State Bank of India v. Shri Chander Kalani and Anr.
In the Telecom Disputes Settlement and Appellate Tribunal
Cyber Appeal 13/2015 (M.A. 282/2017)
Before Mr Shiva Kirti Singh, Chairperson and Mr A.K. Bhargava, Member
Decided on July 31, 2018
Relevancy of the case: Compensation under Section 43A for the bank’s negligence
Statutes & Provisions Involved
- The Information Technology Act, 2000 (Section 57, 46, 43A)
Relevant Facts of the Case
- On 13-12-2013, the respondent, who is a non-resident of India, filed a complaint against the appellant bank. The respondent was using his email ID to direct the bank to create a fixed deposit from the funds of his savings bank account. The respondent used to confirm transactions from his registered phone number. By the end of October 2013, the respondent’s phone was damaged and no alternative number was provided.
- The email of the respondent was hacked and an amount of ₹65 lakhs or £43,300 was credited to a bank in London, where the respondent had no bank account. The appellant bank was only able to restore an amount of £16,710 to the respondent. The respondent filed a case before the Adjudicating Officer submitting all the relevant details on 30-12-2013.
- The Adjudicating Officer held that the appellant should pay 40 lakhs compensation to the respondent.
- The appellant filed an appeal under Section 57 of the Information Technology Act, 2000 in the Telecom Disputes Settlements and Appellate Tribunal.
Prominent Arguments by the Advocates
The appellant’s counsel:
- The respondent did not provide them with an alternative mobile number when his phone got defunct. It was argued that the appellant bank was not negligent for the amount of 43,300 GBP and hence, the appellant is not bound to pay the compensation of 40 lakhs. Further, it was also submitted that Section 43(a)(b) of the Information Technology act, 2000 as raised by the counsel for the respondent is not applicable in the present case.
The respondent’s counsel:
- The appellant bank did not do proper verification before crediting a huge amount to a bank in London. For the transfer of money to a foreign bank, the signature of the respondent was required but no signature was acquired. This transaction was unauthorized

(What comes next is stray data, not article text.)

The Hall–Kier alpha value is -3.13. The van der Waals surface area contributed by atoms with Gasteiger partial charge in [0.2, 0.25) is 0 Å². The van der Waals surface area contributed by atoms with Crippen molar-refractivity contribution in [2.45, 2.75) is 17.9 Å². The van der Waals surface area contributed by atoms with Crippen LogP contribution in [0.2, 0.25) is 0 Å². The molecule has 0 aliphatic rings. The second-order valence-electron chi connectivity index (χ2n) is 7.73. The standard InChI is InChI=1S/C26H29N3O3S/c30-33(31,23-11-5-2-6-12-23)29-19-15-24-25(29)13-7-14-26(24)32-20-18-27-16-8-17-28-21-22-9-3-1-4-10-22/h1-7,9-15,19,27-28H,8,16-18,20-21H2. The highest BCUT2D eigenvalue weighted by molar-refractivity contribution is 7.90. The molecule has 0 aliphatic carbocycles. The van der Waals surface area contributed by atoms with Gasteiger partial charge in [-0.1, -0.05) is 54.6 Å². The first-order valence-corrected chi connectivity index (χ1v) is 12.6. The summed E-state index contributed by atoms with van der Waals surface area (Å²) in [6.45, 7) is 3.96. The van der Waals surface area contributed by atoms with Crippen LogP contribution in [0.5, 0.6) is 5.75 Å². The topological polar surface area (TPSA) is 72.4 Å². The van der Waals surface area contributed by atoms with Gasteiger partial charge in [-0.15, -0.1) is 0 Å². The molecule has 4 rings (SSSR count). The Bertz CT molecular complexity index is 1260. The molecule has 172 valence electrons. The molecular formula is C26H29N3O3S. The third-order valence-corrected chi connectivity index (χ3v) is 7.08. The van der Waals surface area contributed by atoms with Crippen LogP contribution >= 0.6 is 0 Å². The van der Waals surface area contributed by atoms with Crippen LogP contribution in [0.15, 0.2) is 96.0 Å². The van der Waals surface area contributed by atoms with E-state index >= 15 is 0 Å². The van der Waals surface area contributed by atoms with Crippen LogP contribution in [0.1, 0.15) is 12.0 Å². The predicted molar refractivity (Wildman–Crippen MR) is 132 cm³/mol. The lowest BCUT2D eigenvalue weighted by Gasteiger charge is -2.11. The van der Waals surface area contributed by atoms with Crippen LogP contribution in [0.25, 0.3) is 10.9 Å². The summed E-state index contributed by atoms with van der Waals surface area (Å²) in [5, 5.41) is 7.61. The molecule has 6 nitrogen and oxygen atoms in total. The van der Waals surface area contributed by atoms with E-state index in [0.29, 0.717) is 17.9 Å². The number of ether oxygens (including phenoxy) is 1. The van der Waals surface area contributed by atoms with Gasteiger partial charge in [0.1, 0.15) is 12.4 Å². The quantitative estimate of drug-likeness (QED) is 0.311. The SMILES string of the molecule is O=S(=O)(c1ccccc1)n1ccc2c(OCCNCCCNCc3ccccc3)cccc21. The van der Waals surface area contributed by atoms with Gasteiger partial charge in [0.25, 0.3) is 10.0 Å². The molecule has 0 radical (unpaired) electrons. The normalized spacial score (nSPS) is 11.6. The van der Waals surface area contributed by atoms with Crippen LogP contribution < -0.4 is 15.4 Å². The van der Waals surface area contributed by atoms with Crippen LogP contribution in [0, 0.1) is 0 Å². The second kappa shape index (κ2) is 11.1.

Opinion of the Bench
- The adjudicating officer’s decision was not against the provisions of the Information Technology Act, 2000. The report received from the police assured that the account of the respondent was hacked. The appellant was not successful in showing that they did not authorise the money transfer to the bank in London through emails or the internet. The bank’s negligence was clear in its act of not getting the signature in A-2 form from the respondent and also disclosing the vital information of the respondent’s account through the mail. The court held that Section 43A of the Information Technology Act, 2000 was applicable in the present case.
- The tribunal held that the appellant should pay the compensation awarded the adjudicating officer.
- If the amount is not paid within one month from the day the final decision is pronounced, then an interest of 8% per annum from the date of the order made by the Adjudicating officer till the realization date is to be paid.
- The appellants are also entitled to pay a compensation of ₹25000 which is the consolidated cost of the appeal.
This case summary has been prepared by Afsana Khan, an undergraduate student at Symbiosis Law School, Hyderabad, during her internship with The Cyber Blog India in June/July 2020.